Have just installed first ever clipless pedals... but...

Secteur
Secteur Posts: 1,971
edited May 2011 in Road beginners
...are they meant to be so "clunky" to get in and out of?

Shimano PD-R540 pedals.

There seems to be nothing refined about the process at all - to get out involves a hefty twist & pull with some force (far more than I had imagines), with a very loud "crack" when they come out - feels like something broke - every time - but everything seems ok.

Also, in the "resting position", the pedal hangs vertically (first photo below), but needs to be horizontal (second photo) to clip into - this makes it even more difficult...

IMG-20110513-00149.jpg

Bolton-20110513-00150.jpg

Comments

  • MaxwellBygraves
    MaxwellBygraves Posts: 1,353
    They are fine - once you start using them, they will soften up and become a bit more refined.

    Better like that though than to be unsure of whether you're unclipped or not!

    WRT to clipping in/out, it's just practice.
    "That's it! You people have stood in my way long enough. I'm going to clown college! " - Homer
  • RDB66
    RDB66 Posts: 492
    Hi Sec,

    First off, they are meant to hang vertical, so dont worry about that. Believe you me, if they were flat they would be harder to clip into.
    The idea is that the front of the cleat (the round bit) locates easier into the front of the pedal. It gets easier with practice.

    New spds are abit tight and clunky when new. Make sure you have them set on the weakest setting to start off with, but they willl loosen up once you've used them for a week or two.

    One tip...I put a little drop of GT85 in the springs of mine, keeps them nice.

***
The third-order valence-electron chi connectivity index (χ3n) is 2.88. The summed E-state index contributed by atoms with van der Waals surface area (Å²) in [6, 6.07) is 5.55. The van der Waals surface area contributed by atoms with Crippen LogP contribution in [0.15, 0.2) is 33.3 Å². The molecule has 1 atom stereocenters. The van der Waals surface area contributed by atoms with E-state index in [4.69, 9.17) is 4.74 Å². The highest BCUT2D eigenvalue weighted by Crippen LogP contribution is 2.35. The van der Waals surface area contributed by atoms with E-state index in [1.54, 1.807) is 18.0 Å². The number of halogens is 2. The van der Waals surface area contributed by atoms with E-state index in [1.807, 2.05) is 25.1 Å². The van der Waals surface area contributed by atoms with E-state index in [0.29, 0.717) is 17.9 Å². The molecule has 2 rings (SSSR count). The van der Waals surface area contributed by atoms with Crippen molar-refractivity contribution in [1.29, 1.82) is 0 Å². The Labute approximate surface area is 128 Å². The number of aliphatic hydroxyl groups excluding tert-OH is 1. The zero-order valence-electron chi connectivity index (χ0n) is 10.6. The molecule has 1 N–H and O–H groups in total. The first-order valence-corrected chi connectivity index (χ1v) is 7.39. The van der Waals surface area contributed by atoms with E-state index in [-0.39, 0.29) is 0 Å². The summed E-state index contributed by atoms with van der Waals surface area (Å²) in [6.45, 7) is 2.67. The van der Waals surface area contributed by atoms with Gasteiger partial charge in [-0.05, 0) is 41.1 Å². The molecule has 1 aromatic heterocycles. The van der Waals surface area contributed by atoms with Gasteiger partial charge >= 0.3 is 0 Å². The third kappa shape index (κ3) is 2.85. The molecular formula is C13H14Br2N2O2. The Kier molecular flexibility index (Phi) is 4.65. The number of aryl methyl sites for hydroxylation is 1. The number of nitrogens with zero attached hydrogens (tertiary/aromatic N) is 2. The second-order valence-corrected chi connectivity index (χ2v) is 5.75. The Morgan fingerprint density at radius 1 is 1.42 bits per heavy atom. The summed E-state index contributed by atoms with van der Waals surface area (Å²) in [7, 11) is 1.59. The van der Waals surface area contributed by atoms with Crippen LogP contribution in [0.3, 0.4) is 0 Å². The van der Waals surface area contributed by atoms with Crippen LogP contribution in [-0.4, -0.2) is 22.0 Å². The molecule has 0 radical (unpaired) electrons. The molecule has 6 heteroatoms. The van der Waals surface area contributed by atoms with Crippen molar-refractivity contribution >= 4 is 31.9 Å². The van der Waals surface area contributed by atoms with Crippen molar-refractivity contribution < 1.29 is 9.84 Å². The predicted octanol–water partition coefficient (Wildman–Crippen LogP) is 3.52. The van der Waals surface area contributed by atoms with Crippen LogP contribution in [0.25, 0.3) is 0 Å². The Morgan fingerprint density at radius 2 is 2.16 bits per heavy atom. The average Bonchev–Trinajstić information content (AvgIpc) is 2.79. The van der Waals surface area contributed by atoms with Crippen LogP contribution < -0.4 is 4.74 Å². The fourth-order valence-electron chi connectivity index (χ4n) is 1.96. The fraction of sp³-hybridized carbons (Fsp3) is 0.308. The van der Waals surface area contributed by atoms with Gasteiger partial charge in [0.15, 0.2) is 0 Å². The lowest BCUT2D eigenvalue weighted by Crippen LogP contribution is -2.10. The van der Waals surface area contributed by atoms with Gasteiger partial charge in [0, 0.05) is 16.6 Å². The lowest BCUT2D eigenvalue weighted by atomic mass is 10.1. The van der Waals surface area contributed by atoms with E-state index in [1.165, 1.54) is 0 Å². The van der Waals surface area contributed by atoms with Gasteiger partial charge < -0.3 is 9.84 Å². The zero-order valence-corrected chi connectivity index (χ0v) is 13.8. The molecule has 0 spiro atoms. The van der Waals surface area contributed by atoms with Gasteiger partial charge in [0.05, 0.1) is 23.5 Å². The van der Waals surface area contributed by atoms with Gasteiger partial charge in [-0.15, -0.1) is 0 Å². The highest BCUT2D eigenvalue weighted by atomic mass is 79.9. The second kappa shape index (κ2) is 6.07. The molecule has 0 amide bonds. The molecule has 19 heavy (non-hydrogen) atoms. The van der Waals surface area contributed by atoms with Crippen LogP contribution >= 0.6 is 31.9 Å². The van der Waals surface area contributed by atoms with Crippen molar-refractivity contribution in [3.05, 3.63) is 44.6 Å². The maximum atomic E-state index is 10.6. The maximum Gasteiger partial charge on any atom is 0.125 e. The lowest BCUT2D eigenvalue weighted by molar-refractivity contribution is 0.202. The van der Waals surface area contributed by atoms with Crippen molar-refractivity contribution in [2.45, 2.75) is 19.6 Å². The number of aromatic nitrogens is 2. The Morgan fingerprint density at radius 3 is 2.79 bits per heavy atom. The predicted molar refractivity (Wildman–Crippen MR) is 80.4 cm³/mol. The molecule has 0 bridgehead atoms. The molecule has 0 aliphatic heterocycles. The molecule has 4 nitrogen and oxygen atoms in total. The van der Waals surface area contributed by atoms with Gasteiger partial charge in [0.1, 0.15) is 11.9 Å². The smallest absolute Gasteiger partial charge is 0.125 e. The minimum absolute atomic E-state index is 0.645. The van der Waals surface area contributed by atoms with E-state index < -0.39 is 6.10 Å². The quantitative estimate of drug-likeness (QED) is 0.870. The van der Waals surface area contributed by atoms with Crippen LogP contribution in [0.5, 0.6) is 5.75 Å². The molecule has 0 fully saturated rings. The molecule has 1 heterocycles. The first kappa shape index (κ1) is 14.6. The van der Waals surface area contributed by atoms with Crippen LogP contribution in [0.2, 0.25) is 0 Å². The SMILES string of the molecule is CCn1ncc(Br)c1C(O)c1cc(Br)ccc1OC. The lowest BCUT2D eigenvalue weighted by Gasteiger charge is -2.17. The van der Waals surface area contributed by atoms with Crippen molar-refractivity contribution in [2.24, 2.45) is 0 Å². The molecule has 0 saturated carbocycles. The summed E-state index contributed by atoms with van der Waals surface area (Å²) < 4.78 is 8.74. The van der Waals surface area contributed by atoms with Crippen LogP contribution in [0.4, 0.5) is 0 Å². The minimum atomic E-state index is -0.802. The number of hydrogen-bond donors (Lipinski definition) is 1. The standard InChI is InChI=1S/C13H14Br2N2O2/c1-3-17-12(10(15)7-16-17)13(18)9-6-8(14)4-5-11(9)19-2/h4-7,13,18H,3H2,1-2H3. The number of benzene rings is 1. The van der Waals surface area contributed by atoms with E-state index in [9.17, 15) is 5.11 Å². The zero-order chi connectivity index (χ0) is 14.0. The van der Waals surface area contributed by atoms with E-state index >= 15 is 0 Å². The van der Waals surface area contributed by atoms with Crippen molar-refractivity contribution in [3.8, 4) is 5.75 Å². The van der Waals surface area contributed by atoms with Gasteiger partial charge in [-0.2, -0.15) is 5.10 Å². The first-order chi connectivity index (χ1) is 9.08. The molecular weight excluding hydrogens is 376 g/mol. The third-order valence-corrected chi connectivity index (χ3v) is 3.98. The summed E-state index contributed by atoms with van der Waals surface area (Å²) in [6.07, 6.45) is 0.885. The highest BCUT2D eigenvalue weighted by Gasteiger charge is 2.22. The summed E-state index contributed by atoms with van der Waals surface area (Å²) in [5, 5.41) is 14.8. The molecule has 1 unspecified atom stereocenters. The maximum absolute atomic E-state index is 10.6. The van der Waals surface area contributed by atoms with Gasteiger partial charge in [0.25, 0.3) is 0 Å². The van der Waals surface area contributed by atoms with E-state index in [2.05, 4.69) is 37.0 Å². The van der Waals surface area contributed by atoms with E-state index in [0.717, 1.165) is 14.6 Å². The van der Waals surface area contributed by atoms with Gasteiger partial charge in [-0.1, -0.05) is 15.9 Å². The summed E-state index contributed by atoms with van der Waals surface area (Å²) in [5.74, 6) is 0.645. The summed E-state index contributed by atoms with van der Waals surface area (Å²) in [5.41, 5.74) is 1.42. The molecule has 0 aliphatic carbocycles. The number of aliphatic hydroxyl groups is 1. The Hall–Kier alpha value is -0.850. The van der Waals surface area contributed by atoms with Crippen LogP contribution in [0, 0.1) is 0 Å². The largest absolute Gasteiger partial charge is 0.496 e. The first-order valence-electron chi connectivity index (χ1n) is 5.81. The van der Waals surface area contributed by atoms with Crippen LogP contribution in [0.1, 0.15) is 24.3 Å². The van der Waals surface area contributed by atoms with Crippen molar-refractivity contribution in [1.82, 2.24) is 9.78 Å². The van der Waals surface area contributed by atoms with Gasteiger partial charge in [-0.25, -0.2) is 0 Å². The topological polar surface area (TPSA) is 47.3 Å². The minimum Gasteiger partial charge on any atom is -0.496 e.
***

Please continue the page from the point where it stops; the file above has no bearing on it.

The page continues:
Hope this helps.

    Rich.
    A Brother of the Wheel. http://www.boxfordbikeclub.co.uk

    09 Canyon Ultimate CF for the Road.
    2011 Carbon Spesh Stumpy FSR.
  • cougie
    cougie Posts: 22,512
    Just remember - unclip first. Then stop !
  • jamm13dodger
    jamm13dodger Posts: 106
    Get on your bike next to a fence and practise clipping in and out while stationary.
  • father_jack
    father_jack Posts: 3,509
    SPD-SL don't seem to clip out with smoothness it is quite rough. SPD is a much smoother action.
    Say... That's a nice bike..
    Trax T700 with Lew Racing Pro VT-1 ;-)
  • JST
    JST Posts: 158
    Maybe the tension adjustment is set a bit tight? Or you need to twist your foot more when unclipping as they should just come straight out when twisted...
  • Buckled_Rims
    Buckled_Rims Posts: 1,648
    Yes, they do need a strong click. You have slackened the tension spring to it's soft setting, haven't you? Although, I think that's the default setting on new pedals.

    Also, yes, they are designed to hang vertical, it's so you can easily clip the front of the cleat into the pedal, and then stamp down to lock the cleat.

    I agree with father Jack, I'm now preferring just plain SPD pedals after a few years with SPD-SL.
    CAAD9
    Kona Jake the Snake
    Merlin Malt 4
  • Secteur
    Secteur Posts: 1,971
    Thanks for the reassurances!
  • Stone Glider
    Stone Glider Posts: 1,227
    Wot they said. BTW don't panic if you miss the first-time clip-in. Your other foot is clipped in, it should give you enough power to pick up your speed with the, as yet un-clipped foot, resting on the pedal. When you have reached a decent pace and are comfortable you can attend to clipping in the other foot. When I started I used to panic if I missed first time, 'calm down dear' as someone once said.
    The older I get the faster I was
  • cloggsy
    cloggsy Posts: 243
    Wot they said. BTW don't panic if you miss the first-time clip-in. Your other foot is clipped in, it should give you enough power to pick up your speed with the, as yet un-clipped foot, resting on the pedal. When you have reached a decent pace and are comfortable you can attend to clipping in the other foot. When I started I used to panic if I missed first time, 'calm down dear' as someone once said.

    +1
  • StevieDexter
    StevieDexter Posts: 142
    Buy Speedplay!
    Lead, Follow, or get out of the way...